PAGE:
As probably the biggest New England sports fan in these parts, what do I think of the blockbuster piece on espn.com by Seth Wickersham reporting there are cracks in the Robert Kraft-Bill Belichick-Tom Brady alliance that has won five Super Bowl titles and is shooting for a sixth in this year’s NFL playoffs?
Much ado about….not quite nothing.
The article begins with a dramatic recounting of a sideline skirmish between quarterback Brady and his offensive coordinator, Josh McDaniels. Or as anyone who’s ever been on an NFL sideline would call it, Sunday. Yes, players yell at coaches and coaches yell back at players, even on good teams. The article also quotes nobody on the record. Granted, it might be a bit difficult to find someone in the Patriots orbit willing to take sides in what appears to be a Brady vs. Belichick power struggle, but anonymous sourcing leaves the reader wondering, who said it? Did he have his own ax to grind? Did anyone say it at all or did the author make up quotes to spice up his story?
The story describes a sadness around Patriots headquarters, driven by the realization that the end of the dynasty could be near. All sports dynasties come to an end. This one will, too. It’s been a remarkable run and it will be sad to see it end. All in all, I think the article takes the fact that one way or another, the end of one of the great sports dynasties is near and tries to make it into a morality play, with heroes and villains.
Remember, the Patriots dynasty came in two parts, the three titles in four years early in Brady’s career, then, after a ten year title drought, two more amazing Super Bowl wins in the last three years. Had those last two championships not been won, this drama would probably already have played out by now.
Here’s what you need to know about Brady and Belichick. Tom Brady has repeatedly said he would like to play until he’s 45. He turns 45 at the beginning of the 2022 season. That’s five more years. He has a somewhat controversial personal trainer and believes he can be a championship-level quarterback for that long. One of the rifts pointed to in the article is between players who embrace Brady’s training regimen and those who prefer the team’s own, more conventional methods.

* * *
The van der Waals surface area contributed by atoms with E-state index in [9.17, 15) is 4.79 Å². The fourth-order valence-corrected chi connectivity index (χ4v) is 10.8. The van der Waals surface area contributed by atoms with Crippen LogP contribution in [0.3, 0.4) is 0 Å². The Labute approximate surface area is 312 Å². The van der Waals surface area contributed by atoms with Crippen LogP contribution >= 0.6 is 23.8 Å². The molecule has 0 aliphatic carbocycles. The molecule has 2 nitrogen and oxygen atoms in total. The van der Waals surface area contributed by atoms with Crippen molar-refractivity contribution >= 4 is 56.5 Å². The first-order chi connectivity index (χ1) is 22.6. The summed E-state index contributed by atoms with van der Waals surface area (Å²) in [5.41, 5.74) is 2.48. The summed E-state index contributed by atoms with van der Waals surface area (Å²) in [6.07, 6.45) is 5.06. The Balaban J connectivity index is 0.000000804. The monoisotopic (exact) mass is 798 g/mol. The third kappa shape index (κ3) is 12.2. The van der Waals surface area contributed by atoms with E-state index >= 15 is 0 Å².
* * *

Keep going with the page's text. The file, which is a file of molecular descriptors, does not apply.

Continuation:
Bill Belichick’s first head coaching job was with the Cleveland Browns. He did not believe quarterback Bernie Kosar had what it took to win a championship, feeling his skills had declined too far. Problem is, Kosar was the face of the franchise, a fan favorite and a favorite of team owner Art Modell. When Belichick came to New England, he vowed he would never let sentiment get in the way of evaluating players. Remember, Brady got his chance when Drew Bledsoe, face of the franchise, fan favorite and owner favorite, went down with an injury. When Bledsoe was healthy enough to play again, Belichick went with the quarterback he thought gave him the best chance to win and the rest was Super Bowl history. Belichick has had no problem parting with key contributors if he felt they could no longer contribute or if he felt he could move them for someone else who could.
Bottom line, Tom Brady thinks he can be a championship quarterback for five more years. Bill Belichick most likely doesn’t agree. At the end of this season, owner Robert Kraft will either allow Belichick to trade Brady to a team that will use him to sell tickets and dream of one more season of Brady magic, a la late career Petyon Manning, or he will not and Belichick will retire. My money says Brady stays, Belichick leaves and the new Patriots coach will have a 41 year old quarterback who thinks he’s more important than the coach. What could possibly go wrong?